Little did I realize that the career I had chosen would mean that I had to demonstrate increasing proficiency in math, science and would to have be open to dealing with the icky bodily fluids of others. Hmmm. Clearly, I had not thought this through and have since found out that dealing with the emotions of others is far less messy. As I climbed the grade ladder, I entertained a long list of passing career options and eventually crossed them off one-by-one because they just ‘weren’t me’. Yet I still craved to have an “I am” phrase with an occupational title following it. How neat and clean it would be to say “I am a nurse” and it would negate the need for qualifiers and explanations.


Children And Art 09


Now that I teach Careers Studies to Grade 10 students, I am having to inform my young charges that the world of work is changing and that the odds of them having an “I am” moment with a clear-cut title is being ever-reduced by the evolution of the work landscape.

Futurists predict that my students may:

  • have 10 and most likely many more than 10 careers changes in their life time
  • contract out their services instead of working for a single employer or several consecutive employers
  • work collaboratively and creatively in teams for short-term contract work (think of the numerous teams that formed for the 3 years of filming the Lord of the Rings movies)
  • let go of the ‘education first, work second’ model and will re-invent themselves continually with a life of on-going learning through formal and informal education
  • instead of having the “I am a (fill-in-the-blank)’ label, may have a long list of ‘I am’s such as ‘I am…”:


contract employee
life-long learner
community builder
weekend gardener

So how do we guide these students and help prepare them for a world where information-overload is fast and furious, distractions from paying close attention are overwhelming and their options are seemingly unlimited even in the face of their own challenges and setbacks?


Sand Dunes 1

To thrive in the shifting sands of building their life’s work sand castle, students absolutely need to fearlessly cultivate these three areas.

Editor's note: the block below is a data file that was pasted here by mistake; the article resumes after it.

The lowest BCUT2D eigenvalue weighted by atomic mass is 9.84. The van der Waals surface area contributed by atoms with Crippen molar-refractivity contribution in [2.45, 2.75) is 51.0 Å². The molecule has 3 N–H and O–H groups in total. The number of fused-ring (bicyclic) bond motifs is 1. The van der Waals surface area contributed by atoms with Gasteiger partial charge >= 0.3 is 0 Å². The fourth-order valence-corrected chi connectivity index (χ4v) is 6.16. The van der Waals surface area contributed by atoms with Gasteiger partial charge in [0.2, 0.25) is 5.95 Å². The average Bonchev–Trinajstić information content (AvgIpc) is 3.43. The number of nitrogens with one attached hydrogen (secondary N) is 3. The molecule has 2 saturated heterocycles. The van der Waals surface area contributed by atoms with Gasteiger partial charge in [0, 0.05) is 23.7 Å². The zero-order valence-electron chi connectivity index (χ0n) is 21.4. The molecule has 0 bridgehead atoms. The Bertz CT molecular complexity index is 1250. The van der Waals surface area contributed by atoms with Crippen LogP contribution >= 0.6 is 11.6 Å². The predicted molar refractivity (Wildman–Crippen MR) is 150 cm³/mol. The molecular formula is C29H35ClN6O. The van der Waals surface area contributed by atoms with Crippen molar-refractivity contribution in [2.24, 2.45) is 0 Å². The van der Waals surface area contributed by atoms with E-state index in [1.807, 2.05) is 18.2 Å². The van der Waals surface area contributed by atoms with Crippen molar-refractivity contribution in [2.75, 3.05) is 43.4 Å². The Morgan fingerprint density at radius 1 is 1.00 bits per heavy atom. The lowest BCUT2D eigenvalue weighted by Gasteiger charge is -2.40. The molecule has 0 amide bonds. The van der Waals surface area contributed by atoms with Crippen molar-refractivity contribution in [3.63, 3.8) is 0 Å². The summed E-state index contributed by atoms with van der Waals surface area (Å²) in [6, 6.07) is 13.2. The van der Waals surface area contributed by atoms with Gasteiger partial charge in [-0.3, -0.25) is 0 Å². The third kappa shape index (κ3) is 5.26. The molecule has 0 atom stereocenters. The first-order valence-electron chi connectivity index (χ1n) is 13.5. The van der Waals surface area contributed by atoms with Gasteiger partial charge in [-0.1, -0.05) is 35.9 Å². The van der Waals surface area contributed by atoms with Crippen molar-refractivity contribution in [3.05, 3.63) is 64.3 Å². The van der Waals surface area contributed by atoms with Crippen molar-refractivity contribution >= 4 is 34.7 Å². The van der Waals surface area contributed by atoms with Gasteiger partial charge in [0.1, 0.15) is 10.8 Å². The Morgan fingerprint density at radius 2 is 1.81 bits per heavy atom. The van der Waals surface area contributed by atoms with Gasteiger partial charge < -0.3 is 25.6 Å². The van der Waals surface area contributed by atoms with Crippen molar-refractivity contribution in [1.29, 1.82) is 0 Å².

The life-long learning required needs to involve some significant self-reflection on individual style of learning, patterns built on underlying belief systems and clarity about regular ruts, obstacles and places of getting stuck. Temperament, relational style, communication patterns, interests and even likes and dislikes need to be frequently noticed and noted. The title of this post comes from an HBO series called “Brotherhood” where brothers, a politician and a gangster, demonstrate their multi-faceted personalities that extend far beyond their mere labels and is quite fascinating. At one point, a rival tells the politician brother that he is “one part charmer, four parts thug” and, to his credit, he is already fully aware of it. Self-knowledge is key to getting where you want to go even if you don’t know where that is.  It’s necessary to see beyond only the bright and shiny side for authentic self-awareness.



In the long list of skills that can be honed and improved (Employability, Emotional Intelligence, Self-Regulation and Leadership), flexibility is represented across the board. Once self-awareness becomes a practice then flexibility is the lubricant that greases the wheel of thriving in a changing world. Like a willow tree’s branches that sway in even the strongest of winds but never break, flexibility allows for every situation to be one of learning and growth. The only constant in life is change so flexibility is key to a world of fluid ‘I am’s’.